Tuesday, November 8, 2011

Cindy Keen Reynders And Local Media




Cindy Keen Reynders and I were at a book launch this past Saturday for an author friend of ours. It was held at the local Barnes & Noble in Cheyenne, and a lot of our author friends were there. Also present was a newspaper man from our local paper. He not only writes editorials, he is currently writing other things as well: short stories and such are in his future.

I introduced him to Cindy and the two of them went back and forth with ideas, possibilities, and writing in general. Cindy is a natural at this since she works in marketing for the local school district. The end result: he promised to do some promotional work for Cindy in the paper when her book comes out. I had already mentioned this to him before, but meeting and talking with her in person cemented everything.

Besides extolling Cindy's talents in this post, I want to make everyone aware that you should not overlook anything in your locality. The big book stores are changing and there are new players in town. I walked in the door to B&N and immediately saw the big display for the Nook where the new and best sellers used to be. That should tell us something. Plus, the store is adding more games and less books. However, don't avoid them completely: they are a piece of the big puzzle. If nothing else, a writer can gain exposure and make friends with local authors and readers alike. For example: the book launch author's husband told me he sees my name all over the internet. That's because another writer pointed  out to him that I was Blaze.

So, make friends in your community and be willing to become a part of the writing family there. You won't be sorry.

Blaze

6 comments:

  1. Very true. Twitter is not the best avenue for getting visibility. Nor is Facebook. Locally, some of the best spots are Comic Shops, along with Brick & Mortar stores. I'm familiar with the manager at a local Starbucks, posed the inquiry as to whether they sponsor such things as a book signing. Guess what? The do. It doesn't take much to walk into a book store, a coffee shop, schmooze a bit and wala - you have a venue to sign your book, and a sponsor who will do practically anything to get people to buy their product even if they don't buy your book ;-)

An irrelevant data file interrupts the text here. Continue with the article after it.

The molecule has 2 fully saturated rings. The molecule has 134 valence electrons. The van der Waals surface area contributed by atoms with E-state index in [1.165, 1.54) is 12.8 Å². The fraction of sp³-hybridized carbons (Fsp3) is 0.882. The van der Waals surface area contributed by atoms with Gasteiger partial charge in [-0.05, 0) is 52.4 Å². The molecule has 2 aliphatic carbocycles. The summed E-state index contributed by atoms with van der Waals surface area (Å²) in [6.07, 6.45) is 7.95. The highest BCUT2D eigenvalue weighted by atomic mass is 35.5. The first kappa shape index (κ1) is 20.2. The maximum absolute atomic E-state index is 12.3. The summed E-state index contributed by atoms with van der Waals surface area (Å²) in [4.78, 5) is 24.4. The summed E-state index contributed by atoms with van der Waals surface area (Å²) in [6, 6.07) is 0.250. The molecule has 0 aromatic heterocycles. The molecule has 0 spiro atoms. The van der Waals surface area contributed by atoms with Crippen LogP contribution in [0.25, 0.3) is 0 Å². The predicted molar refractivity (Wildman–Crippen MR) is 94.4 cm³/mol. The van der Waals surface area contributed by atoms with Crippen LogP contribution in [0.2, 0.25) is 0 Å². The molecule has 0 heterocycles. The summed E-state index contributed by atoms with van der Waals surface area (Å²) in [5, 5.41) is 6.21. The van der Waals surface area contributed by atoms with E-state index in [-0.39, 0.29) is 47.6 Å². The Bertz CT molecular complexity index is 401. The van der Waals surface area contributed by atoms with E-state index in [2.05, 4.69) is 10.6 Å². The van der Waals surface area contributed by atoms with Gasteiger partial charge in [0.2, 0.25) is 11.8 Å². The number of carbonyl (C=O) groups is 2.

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  2. Starbucks is a great idea, Rebecca! The one on one approach with small business owners and managers is valuable. If we can all help each other out, so much the better. You have me thinking, and I'm compiling another list of places to go and sell some books. as if my mind is not already on overload.

    AAGH!

    Blaze

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  3. Networking is very powerful, I believe.

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  4. Networking is very powerful, Cindy! The old days of the reclusive writer are gone. Writing like that is okay, but to sell your books, you have to step out of the box.

    Blaze

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  5. The manager told me to locate the information on their website. I have no clue where it is - I tried "sponsoring events" but came up with past or current projects. I suppose it's better to speak to your local manager. Or even smaller business' - personally I don't like Starbuck's coffee, it always tastes burnt - but I love the blueberry scones!

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  6. I always prefer the personal touch with the manager, Rebecca. Works for me. I love the scones too. :D

    Blaze

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